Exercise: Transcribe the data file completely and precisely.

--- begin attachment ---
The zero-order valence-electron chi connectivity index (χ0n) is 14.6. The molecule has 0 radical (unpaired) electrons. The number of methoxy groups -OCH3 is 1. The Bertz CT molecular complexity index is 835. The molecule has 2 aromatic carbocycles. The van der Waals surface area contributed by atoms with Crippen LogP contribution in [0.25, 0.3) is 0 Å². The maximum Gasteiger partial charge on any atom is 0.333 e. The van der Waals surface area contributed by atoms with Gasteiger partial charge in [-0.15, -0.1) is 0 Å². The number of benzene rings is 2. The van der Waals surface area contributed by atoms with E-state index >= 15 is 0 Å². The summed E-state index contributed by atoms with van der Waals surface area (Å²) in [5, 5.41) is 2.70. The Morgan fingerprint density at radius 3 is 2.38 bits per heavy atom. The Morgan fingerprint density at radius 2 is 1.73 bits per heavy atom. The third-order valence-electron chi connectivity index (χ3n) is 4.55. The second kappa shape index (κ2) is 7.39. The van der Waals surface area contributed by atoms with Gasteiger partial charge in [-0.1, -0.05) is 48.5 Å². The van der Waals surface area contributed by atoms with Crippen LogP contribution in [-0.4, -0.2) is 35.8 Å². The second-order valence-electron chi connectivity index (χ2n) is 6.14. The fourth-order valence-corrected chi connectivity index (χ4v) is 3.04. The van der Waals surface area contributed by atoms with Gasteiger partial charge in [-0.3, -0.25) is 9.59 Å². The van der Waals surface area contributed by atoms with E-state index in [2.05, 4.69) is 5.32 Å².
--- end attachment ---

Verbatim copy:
The zero-order valence-electron chi connectivity index (χ0n) is 14.6. The molecule has 0 radical (unpaired) electrons. The number of methoxy groups -OCH3 is 1. The Bertz CT molecular complexity index is 835. The molecule has 2 aromatic carbocycles. The van der Waals surface area contributed by atoms with Crippen LogP contribution in [0.25, 0.3) is 0 Å². The maximum Gasteiger partial charge on any atom is 0.333 e. The van der Waals surface area contributed by atoms with Gasteiger partial charge in [-0.15, -0.1) is 0 Å². The number of benzene rings is 2. The van der Waals surface area contributed by atoms with E-state index >= 15 is 0 Å². The summed E-state index contributed by atoms with van der Waals surface area (Å²) in [5, 5.41) is 2.70. The Morgan fingerprint density at radius 3 is 2.38 bits per heavy atom. The Morgan fingerprint density at radius 2 is 1.73 bits per heavy atom. The third-order valence-electron chi connectivity index (χ3n) is 4.55. The second kappa shape index (κ2) is 7.39. The van der Waals surface area contributed by atoms with Gasteiger partial charge in [-0.1, -0.05) is 48.5 Å². The van der Waals surface area contributed by atoms with Crippen LogP contribution in [-0.4, -0.2) is 35.8 Å². The second-order valence-electron chi connectivity index (χ2n) is 6.14. The fourth-order valence-corrected chi connectivity index (χ4v) is 3.04. The van der Waals surface area contributed by atoms with Gasteiger partial charge in [-0.3, -0.25) is 9.59 Å². The van der Waals surface area contributed by atoms with E-state index in [2.05, 4.69) is 5.32 Å².